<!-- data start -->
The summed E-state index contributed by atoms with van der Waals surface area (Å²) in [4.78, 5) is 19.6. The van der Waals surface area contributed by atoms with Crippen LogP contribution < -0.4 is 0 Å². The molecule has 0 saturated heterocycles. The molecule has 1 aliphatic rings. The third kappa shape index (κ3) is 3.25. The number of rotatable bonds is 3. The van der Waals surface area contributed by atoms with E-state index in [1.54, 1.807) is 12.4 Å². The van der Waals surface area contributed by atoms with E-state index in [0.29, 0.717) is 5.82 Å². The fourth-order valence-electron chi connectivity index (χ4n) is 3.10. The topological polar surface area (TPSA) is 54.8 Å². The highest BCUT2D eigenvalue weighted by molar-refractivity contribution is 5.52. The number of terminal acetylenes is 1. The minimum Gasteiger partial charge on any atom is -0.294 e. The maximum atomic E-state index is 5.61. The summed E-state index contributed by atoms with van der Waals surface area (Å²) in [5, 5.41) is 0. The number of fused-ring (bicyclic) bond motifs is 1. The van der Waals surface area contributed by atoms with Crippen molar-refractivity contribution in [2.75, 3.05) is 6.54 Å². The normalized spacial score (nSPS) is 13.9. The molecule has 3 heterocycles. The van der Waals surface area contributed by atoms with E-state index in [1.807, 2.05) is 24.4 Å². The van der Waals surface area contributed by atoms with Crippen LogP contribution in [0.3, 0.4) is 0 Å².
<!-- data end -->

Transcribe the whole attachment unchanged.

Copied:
The summed E-state index contributed by atoms with van der Waals surface area (Å²) in [4.78, 5) is 19.6. The van der Waals surface area contributed by atoms with Crippen LogP contribution < -0.4 is 0 Å². The molecule has 0 saturated heterocycles. The molecule has 1 aliphatic rings. The third kappa shape index (κ3) is 3.25. The number of rotatable bonds is 3. The van der Waals surface area contributed by atoms with E-state index in [1.54, 1.807) is 12.4 Å². The van der Waals surface area contributed by atoms with E-state index in [0.29, 0.717) is 5.82 Å². The fourth-order valence-electron chi connectivity index (χ4n) is 3.10. The topological polar surface area (TPSA) is 54.8 Å². The highest BCUT2D eigenvalue weighted by molar-refractivity contribution is 5.52. The number of terminal acetylenes is 1. The minimum Gasteiger partial charge on any atom is -0.294 e. The maximum atomic E-state index is 5.61. The summed E-state index contributed by atoms with van der Waals surface area (Å²) in [5, 5.41) is 0. The number of fused-ring (bicyclic) bond motifs is 1. The van der Waals surface area contributed by atoms with Crippen molar-refractivity contribution in [2.75, 3.05) is 6.54 Å². The normalized spacial score (nSPS) is 13.9. The molecule has 3 heterocycles. The van der Waals surface area contributed by atoms with E-state index in [1.807, 2.05) is 24.4 Å². The van der Waals surface area contributed by atoms with Crippen LogP contribution in [0.3, 0.4) is 0 Å².